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Automate Like a Digital Master: How to Get Ahead of the Crisis Curve and Stay There

Roland Alston, Appian
November 10, 2020

Suddenly there's a crisis. What do you do?

Many organizations responded to the COVID-19 crisis by quickly automating with digitally-distanced work processes such as telemedicine, digital learning, working from home and the like. But few were positioned to do it well.

So says best-selling author George Westerman in his essay: Digital Transformation Isn't Really a Technology Challenge. The essay is featured in a newly published book called HYPERAUTOMATION an anthology of eye-opening insights on the future of business automation.

There are all sorts of crises in business. But Westerman's compelling commentary is an indispensable guide for large companies looking to transform amid a pandemic that has disrupted everything in the global economy.

Adapting to Change Is Essential

But adapting is a stepping stone to digital transformation. Based on his years of work and scholarship as a Senior Lecturer at the MIT Sloan School of Management, and as Principal Research Scientist for Workforce Learning at the MIT Jameel World Education Lab, Westerman says that true business transformation starts with a vision that fundamentally changes what you do.

Digital transformation, says Westerman, is about much more than adopting digital features and functionality. Leadership capability may be the most critical part of the formula.

Not to mention vision, an ability to bridge the IT/business divide, and effective governance. These are all essential to successful business transformation according to Westerman.

The existential threat of the COVID crisis snapped the urgency of transformation into focus. Today, every large business in one way or another is responding to coronavirus disruption. But few companies are succeeding, says Westerman, because most are adopting digital technology, but not the capability to drive real transformation.

The best companies what Westerman calls "Digital Masters" do two things better than everyone else. They are better at putting digital technology into customer experience, operations and business models. And they are better at envisioning and driving organizational transformation over and over again.

"Of the two," says Westerman, leadership is the most important. Now more than ever, digital transformation isn't just about being a digital company, it's about being a better company because of digital."

The Transformation Checklist

There's a famous quote by Charles Darwin, says Westerman: "It's not the strongest of the species that survives, nor the most intelligent... It is the one that is most adaptable to change." Turns out there's a parallel in business: If you don't know what to change or how to change, you won't survive.

Strategic-minded, digital leaders focus on transformation more than technology adoption. They also tend to look at digital transformation as a capability and not just a project. The following three levers, say Westerman, are essential to getting the most out of your digital transformation strategy:

    • Create a strong vision for how to be a different kind of company because digital makes it possible.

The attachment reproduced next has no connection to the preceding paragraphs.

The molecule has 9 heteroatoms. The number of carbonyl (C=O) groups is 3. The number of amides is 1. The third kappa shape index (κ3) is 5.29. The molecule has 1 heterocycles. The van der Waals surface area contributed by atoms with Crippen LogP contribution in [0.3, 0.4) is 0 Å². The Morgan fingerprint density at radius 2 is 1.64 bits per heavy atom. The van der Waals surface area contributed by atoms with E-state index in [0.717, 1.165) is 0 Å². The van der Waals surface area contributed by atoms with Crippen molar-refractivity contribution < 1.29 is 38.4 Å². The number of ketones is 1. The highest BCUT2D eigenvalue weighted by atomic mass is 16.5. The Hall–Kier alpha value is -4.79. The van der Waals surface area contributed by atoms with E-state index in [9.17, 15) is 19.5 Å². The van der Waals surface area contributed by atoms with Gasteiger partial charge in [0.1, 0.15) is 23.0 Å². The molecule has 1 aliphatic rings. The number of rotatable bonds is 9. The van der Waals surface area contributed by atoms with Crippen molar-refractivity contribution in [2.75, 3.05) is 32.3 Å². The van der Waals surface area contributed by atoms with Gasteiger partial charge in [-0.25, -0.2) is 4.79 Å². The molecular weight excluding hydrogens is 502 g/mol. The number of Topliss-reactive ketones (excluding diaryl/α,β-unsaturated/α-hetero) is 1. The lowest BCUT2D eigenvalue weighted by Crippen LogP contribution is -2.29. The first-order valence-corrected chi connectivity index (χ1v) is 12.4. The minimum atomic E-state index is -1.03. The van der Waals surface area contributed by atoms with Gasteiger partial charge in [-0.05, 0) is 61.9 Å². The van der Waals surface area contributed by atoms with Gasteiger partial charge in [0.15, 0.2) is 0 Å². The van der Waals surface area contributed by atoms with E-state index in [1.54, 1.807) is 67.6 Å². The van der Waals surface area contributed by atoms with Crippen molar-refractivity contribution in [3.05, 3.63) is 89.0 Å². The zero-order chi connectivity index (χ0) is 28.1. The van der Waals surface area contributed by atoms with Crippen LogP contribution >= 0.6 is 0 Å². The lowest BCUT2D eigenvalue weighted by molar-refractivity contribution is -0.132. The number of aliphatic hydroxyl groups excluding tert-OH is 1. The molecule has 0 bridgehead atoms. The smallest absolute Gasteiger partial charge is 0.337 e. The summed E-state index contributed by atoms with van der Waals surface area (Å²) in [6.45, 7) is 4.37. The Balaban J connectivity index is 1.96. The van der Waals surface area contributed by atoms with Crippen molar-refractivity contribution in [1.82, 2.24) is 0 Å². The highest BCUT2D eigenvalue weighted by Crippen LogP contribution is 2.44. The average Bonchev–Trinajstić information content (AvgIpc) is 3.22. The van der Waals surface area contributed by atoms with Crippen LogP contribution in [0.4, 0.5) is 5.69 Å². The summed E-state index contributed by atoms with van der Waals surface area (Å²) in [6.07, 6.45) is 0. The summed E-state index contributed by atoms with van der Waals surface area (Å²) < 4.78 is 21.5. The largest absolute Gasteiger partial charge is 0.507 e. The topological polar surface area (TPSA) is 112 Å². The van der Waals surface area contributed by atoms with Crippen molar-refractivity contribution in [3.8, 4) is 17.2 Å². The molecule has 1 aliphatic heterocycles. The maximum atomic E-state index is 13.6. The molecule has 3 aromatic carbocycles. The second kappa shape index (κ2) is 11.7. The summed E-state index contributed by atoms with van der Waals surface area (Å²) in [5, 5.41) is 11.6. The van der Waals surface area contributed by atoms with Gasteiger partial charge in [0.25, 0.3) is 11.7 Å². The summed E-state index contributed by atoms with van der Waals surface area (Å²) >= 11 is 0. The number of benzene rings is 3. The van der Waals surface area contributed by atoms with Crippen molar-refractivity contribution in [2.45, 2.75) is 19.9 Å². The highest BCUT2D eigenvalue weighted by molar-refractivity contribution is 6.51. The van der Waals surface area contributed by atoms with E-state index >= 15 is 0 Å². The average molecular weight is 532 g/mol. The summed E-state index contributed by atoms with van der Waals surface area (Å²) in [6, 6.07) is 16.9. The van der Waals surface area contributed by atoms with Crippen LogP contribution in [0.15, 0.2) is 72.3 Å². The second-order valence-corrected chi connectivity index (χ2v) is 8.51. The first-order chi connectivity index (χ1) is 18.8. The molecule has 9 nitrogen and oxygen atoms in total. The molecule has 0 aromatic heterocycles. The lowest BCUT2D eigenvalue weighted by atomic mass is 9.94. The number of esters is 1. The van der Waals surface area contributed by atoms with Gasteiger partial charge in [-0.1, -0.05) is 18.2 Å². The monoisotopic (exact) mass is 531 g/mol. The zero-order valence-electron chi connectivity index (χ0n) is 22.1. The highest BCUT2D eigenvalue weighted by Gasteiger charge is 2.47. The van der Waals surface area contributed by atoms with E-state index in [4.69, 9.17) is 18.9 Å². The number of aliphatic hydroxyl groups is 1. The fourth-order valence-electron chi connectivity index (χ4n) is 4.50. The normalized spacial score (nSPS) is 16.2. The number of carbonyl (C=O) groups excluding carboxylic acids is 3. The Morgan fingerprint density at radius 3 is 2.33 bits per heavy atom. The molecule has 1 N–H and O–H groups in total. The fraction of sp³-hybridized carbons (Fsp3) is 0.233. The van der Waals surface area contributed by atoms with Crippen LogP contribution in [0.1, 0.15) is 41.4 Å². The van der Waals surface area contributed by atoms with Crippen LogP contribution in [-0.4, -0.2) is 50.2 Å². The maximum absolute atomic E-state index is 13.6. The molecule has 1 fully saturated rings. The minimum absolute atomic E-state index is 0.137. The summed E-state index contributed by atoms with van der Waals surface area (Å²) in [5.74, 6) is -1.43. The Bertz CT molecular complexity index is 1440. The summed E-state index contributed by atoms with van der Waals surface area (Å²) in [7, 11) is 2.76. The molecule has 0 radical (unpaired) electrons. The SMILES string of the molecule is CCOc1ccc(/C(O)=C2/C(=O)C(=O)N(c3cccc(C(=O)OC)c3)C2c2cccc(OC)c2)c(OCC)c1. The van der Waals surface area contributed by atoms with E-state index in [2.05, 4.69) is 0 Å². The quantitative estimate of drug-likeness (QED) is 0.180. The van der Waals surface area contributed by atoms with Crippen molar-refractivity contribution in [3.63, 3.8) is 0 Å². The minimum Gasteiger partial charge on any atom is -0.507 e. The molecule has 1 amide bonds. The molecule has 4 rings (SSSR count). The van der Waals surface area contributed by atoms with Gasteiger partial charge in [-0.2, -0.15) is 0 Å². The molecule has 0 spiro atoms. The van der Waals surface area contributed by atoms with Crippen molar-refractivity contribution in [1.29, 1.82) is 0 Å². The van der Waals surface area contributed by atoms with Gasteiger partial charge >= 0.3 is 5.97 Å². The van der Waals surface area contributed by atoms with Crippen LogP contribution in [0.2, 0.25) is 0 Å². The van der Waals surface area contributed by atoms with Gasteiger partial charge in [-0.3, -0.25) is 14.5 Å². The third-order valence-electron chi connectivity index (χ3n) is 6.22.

• Engage employees to help them understand the vision and the role they can play in helping the company move forward.

    • Implement governance to ensure the organization is coordinating, sharing, and driving transformation in the right direction.

digital transformation conference

Deja Vu All Over Again

In many ways, says Westerman, what's happening now is like 1999 all over again. Back then, the run-up to Y2K was a catalyst for change as the rise of the internet drove companies to rethink how they did business. Fast forward to 2020 and we see the economic uncertainty of COVID-19 driving change at a phenomenal rate.

The pandemic has also transformed the way we work, shop and interact with technology. Before masks, social-distancing, and business lockdowns, skeptics believed companies and customers would resist remote work, distance learning, telemedicine, remote patient monitoring, etc. But that's not the case anymore.

Today we're more able to innovate because cloud, containers, mobile, sensors, machine learning, and other technologies are becoming ubiquitous, interoperable, and increasingly capable according to Westerman.

Looking Over the Horizon

The remarkable evolution of software development including Agile, DevOps, and low-code automation is helping organizations apply technology to make transformation happen ever faster. Looking ahead, says Westerman, if you're trying to anticipate what to expect over the next five to 10 years, it's worth noting that transformational change will continue to accelerate in the new decade and beyond.

It's easy to stay focused on the crisis that's in front of us. But the opportunity cost of not adapting for the next one is real even if you can't see it. This is where the flexibility of low-code comes in. The most important capability for any organization to invest in right now is the ability to innovate quickly. This should be a core part of every company's culture according to Westerman.

The Digital Master Manifesto

"Every organization will need to get much better at being Agile, being innovative, and leveraging existing assets for new opportunities," says Westerman. "There's a growing sense of urgency for every organization to build the capability required to transform over and over again and make that a fundamental part of their core culture."

"In other words, for every company, becoming a Digital Master is an existential challenge."

And for executives facing down the COVID crisis,Westerman's essayis a must-read.